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Access: One in Four – NZ Disability Survey

24 Responses

  • Sacha,

    I am told that the next set of results is scheduled for release in July.

    Ak • Since May 2008 • 19667 posts Report Reply

  • Brent Jackson,

    To avoid confusion with impaired mobility, you may wish to talk about impaired dexterity rather than impaired agility.

    Auckland • Since Nov 2006 • 614 posts Report Reply

  • Sacha, in reply to Brent Jackson,

    Good idea. That’s what Stats NZ call it, but they have made some changes this time within those categories. I really need to dig up the detailed questions.

    Ak • Since May 2008 • 19667 posts Report Reply

  • Hilary Stace,

    I would like to know the individual questions, too. Autism is still mainly in the big 'other' category, which isn't very helpful but there might be something more to come. But what is really interesting is the estimate of 2% of the population with intellectual disability (as they classify it). That means c90,000 people up from early estimates of 30-50,000.

    Wgtn • Since Jun 2008 • 3194 posts Report Reply

  • Sacha, in reply to Hilary Stace,

    I'd like to get hold of the main Census answers, which should shed more light on autism. And the way StatsNZ differentiates impaired thinking is seriously problematic.

    Ak • Since May 2008 • 19667 posts Report Reply

  • David Hood,

    I note the internal proportions sight has grown- and that is due to the raw numbers for all but under 5 increasing quite dramatically compared to the population increase in the period.

    Dunedin • Since May 2007 • 1443 posts Report Reply

  • Sacha, in reply to David Hood,

    Impaired sight increases with age. However, as a proportion of all disabled people, it's much the same as in previous survey rounds. Can I ask where you found figures in 5-year age bands?

    Ak • Since May 2008 • 19667 posts Report Reply

  • David Hood,

    that was a typo on my part, it should have been under 15 (so 0-14) (table 4.02)

    My point wasn't that it was rising, it was that the visual category is rising faster than the population is aging. If you take the age bands (0-14,15-44, 45-64, 65+) and compare the 2001 to 2013 results in raw numbers for visual, and work out the size of the total population change in the general census, you get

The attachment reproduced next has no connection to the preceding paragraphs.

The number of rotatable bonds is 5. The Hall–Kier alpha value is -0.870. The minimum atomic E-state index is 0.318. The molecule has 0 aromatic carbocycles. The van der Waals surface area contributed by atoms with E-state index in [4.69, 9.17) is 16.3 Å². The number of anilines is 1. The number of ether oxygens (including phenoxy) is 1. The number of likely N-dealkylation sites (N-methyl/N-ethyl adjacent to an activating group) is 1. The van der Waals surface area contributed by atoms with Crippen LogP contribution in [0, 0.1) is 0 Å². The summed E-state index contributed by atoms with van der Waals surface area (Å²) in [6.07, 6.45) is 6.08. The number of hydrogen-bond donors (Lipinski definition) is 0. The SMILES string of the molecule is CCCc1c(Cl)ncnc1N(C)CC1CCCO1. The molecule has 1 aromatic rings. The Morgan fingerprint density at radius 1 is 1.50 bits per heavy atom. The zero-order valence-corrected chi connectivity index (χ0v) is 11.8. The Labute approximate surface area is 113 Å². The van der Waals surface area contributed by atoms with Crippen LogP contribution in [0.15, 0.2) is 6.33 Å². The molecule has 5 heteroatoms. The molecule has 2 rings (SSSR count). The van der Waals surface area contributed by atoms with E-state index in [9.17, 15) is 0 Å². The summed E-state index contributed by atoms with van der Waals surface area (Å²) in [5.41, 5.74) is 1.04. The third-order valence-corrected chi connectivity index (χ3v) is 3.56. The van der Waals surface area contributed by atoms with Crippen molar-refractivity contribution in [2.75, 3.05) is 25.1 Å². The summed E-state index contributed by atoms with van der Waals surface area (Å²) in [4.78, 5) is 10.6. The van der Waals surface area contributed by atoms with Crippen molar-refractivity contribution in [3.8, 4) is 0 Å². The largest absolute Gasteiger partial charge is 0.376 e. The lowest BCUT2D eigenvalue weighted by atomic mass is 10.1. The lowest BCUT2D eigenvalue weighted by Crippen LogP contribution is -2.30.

0-14, general pop. increase +2%, visual decrease -55% (changes in giving oxygen to premature births)
    15-44, general pop. increase +4%, visual increase +124%
    45-64, general pop. increase +32%, visual increase +166%
    65+, general pop. increase +31%, visual increase +58%

    Dunedin • Since May 2007 • 1443 posts Report Reply

  • WaterDragon, in reply to David Hood,

    Thanks Sacha.
    There's been an interesting swerve to the overall%. For the first two post census surveys, the overall percentage was 20%. Then for reasons not well understood even to Stats NZ (who almost stood on their heads trying to explain it, though nobody in the end could do so in a particularly satisfactory way), in the third survey it dropped to around 17%. Now it is back up around where we might be expected, given the aging cohort moving through and the incidence of impairment increasing with age.
    I am always slightly bemused that so many people don't really quite understand the implications of the majority experience-the majority of us have more than one impairment! It has substantial implications for service provision, not to mention that disabled people can go through all sorts of contortions in trying to obtain appropriate services to meet all of the needs. And that's before health conditions are added too, to further complicate the picture.